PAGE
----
Patan: Reading Urban form in Cultural Landscape
The hill valley settlement phenomenonPatan town islocated in the Kathmandu valley in Nepal, south of the bend of river Bagmati in geographical setting that can be described as valley and moderate hilly condition. See figure 1, which shows the location of the Patan town with respect to the topography conditions and surrounding water bodies. Patan town is a characterized by Durbar square nearly at the center of the town, numerous temples, viharas, public places in form of open squares, water fountains, Pati (semi covered shelter), Stupa and Chaitya. Traditional houses in wood and brick are linear with double bays running parallel along the street and gable part of the house joining with the next. The houses are about always organized around a shared courtyard. The courtyards often connect with each other and also serve as primary movement spaces. Patan has had layers of history with written records, sculpture and fragmentary architectural remains scattered throughout the city attest to the Licchavi period settlement (Slusser 1997: 96). The main settlement was concentrated around the Durbar square and Mangal bazaar area. During the Malla period it was a city-state, which competed with Kathamandu and Bhaktapur. Patan has been a predominantly Buddhist town with about 150 viharas.
To better understand the form of the Patan town it might be worthwhile to also look at generic patterns of the settlement in the surrounding areas. The settlements in the Himalayas in general and for most hill settlements have developed a certain pattern in countering and using the natural resources to ones advantage. This is obvious if one were to observe how communities have used topography, water resources and forest produce to ones advantage over centuries. The settlement patterns seen in this part is also a result of such an attitude towards natural landscape. On closely observing settlement patterns in and around Kathmandu valley, the following key physical attributes can be observed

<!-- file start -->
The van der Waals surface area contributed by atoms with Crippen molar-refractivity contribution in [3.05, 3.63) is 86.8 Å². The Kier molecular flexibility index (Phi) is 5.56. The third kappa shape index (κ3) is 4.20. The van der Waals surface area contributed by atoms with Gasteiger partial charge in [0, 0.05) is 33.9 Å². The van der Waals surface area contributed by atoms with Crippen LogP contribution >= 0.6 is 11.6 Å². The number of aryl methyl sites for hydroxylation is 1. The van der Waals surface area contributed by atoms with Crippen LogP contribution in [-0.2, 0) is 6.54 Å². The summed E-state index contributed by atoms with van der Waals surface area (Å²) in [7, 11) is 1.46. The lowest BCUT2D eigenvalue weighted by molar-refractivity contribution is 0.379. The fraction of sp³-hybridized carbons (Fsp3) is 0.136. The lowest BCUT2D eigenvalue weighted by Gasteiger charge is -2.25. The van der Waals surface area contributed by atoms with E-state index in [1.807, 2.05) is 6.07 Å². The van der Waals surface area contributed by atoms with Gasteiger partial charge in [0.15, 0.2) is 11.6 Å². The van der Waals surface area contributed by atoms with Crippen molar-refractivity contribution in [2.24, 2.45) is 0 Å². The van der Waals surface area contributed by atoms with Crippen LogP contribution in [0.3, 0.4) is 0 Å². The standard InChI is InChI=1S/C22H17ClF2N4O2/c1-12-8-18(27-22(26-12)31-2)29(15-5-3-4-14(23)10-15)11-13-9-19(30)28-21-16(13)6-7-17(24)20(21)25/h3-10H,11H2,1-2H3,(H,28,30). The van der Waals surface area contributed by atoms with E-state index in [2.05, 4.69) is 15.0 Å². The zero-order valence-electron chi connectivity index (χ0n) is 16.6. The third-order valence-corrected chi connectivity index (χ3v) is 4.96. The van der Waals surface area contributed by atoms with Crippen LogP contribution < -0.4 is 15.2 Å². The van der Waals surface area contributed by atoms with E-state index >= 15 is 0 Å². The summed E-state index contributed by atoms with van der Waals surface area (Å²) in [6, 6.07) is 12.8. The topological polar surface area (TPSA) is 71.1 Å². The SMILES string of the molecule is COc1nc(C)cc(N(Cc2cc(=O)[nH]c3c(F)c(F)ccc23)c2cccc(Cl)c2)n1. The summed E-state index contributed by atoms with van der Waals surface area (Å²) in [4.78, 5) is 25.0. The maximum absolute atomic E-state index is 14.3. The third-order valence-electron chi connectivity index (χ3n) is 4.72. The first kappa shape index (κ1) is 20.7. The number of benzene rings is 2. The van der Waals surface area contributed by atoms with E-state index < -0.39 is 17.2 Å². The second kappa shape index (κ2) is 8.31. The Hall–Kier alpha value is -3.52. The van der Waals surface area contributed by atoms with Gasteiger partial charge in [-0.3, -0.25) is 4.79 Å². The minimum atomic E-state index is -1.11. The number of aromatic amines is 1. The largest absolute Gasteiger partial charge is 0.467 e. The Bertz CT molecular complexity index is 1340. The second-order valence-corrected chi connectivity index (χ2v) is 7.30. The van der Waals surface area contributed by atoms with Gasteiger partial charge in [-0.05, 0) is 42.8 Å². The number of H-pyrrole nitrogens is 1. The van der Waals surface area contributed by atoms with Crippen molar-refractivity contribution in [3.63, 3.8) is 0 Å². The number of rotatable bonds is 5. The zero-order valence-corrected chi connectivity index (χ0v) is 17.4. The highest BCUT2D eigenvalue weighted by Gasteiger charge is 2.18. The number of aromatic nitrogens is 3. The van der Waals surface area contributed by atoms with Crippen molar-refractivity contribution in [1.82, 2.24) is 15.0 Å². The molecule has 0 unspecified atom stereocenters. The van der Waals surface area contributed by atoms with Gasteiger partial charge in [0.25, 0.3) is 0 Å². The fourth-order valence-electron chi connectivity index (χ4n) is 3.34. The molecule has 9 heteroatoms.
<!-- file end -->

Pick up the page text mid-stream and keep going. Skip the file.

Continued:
A study of Urban Form and Public Places in Nepal
Pratyush Shankar, 2014
TRACING THE HILL-
"...Observing the settlement and the topography at a larger scale it becomes clear that the main core lies on the ridge like condition. This again is a natural response that is prevalent in the area as observed earlier in the settlements in the valley. According to Slusser (1998: 97), the Licchavi occupation was concentrated around the Patan Durban square area with smaller villages or towns present around it, which were eventually absorbed in the city..."
"...It is very clear that the movement routes are a direct response to the topographical condition on the eastern edge of the town as all of them run parallel to the valley conditions that are formed parallel to the movement of surface water. (Which has been marked by cyan in figure 8). This is the typical negotiation of the surface water stream that we have observed in many other smaller settlements in the valley. These movement connectors run parallel to the surface water streams that run across to the agriculture fields around the valley part of the slopes. This is the one of the system that influences the form of the city as it guides the space..."